Job interviews are pivotal moments in life; they hold the promise of an amazing new career, and your performance not only determines whether you get the job, but how much money you'll stand to make and what kind of expectations are set by both parties. In just a few minutes to an hour, your behavior could determine the course of your next decade. That's a scary thought, so it's no wonder why there's so much content about job interview performance circulating out there.

But here's the thing: not all of this advice is sound. Most of it sounds good, and much of it has been in practice for so long that it's an expected custom, but in a practical environment, these job interview myths just don't hold up:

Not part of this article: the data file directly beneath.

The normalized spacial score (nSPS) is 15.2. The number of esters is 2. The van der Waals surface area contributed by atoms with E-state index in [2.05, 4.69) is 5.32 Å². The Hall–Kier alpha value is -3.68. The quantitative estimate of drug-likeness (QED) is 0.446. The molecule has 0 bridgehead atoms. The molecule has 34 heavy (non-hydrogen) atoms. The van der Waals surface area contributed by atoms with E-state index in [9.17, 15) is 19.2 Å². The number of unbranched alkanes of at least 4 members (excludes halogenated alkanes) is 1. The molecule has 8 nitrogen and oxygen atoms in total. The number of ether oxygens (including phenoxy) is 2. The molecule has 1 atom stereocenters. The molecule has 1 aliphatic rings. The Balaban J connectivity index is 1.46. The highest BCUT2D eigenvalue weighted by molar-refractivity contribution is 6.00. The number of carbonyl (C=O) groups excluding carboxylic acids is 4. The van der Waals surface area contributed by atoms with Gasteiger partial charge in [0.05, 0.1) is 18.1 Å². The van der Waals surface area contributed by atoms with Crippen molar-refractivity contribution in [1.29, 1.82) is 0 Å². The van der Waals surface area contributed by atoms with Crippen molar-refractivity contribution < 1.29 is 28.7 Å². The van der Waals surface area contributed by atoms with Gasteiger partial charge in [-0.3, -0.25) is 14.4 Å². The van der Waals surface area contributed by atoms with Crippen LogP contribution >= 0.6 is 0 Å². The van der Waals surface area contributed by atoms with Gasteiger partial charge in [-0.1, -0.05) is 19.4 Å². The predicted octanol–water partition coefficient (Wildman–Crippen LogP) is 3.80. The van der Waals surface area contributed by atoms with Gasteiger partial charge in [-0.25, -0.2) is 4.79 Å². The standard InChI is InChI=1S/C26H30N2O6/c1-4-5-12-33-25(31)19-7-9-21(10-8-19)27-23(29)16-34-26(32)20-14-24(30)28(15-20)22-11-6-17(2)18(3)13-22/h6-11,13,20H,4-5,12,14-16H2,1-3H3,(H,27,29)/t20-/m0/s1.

Your interviewer will ask you questions about your resume.
Dress for success.
There's always a correct response.
The interviewer is fully in charge.
Qualifications are everything.
Be brief.
Advice always applies.

Remember, a job interview isn't about conforming to expectations, and it isn't about giving perfect answers. Employers hold job interviews because they want to see what type of person you are. It's generic, clichd advice, but oftentimes the best thing you can do is just be yourself and try not to worry about all the details. You'll come across as more sincere, more relatable, calmer, and more experienced. On top of that, if your employer still doesn't think you're a good fit for the company--you probably aren't!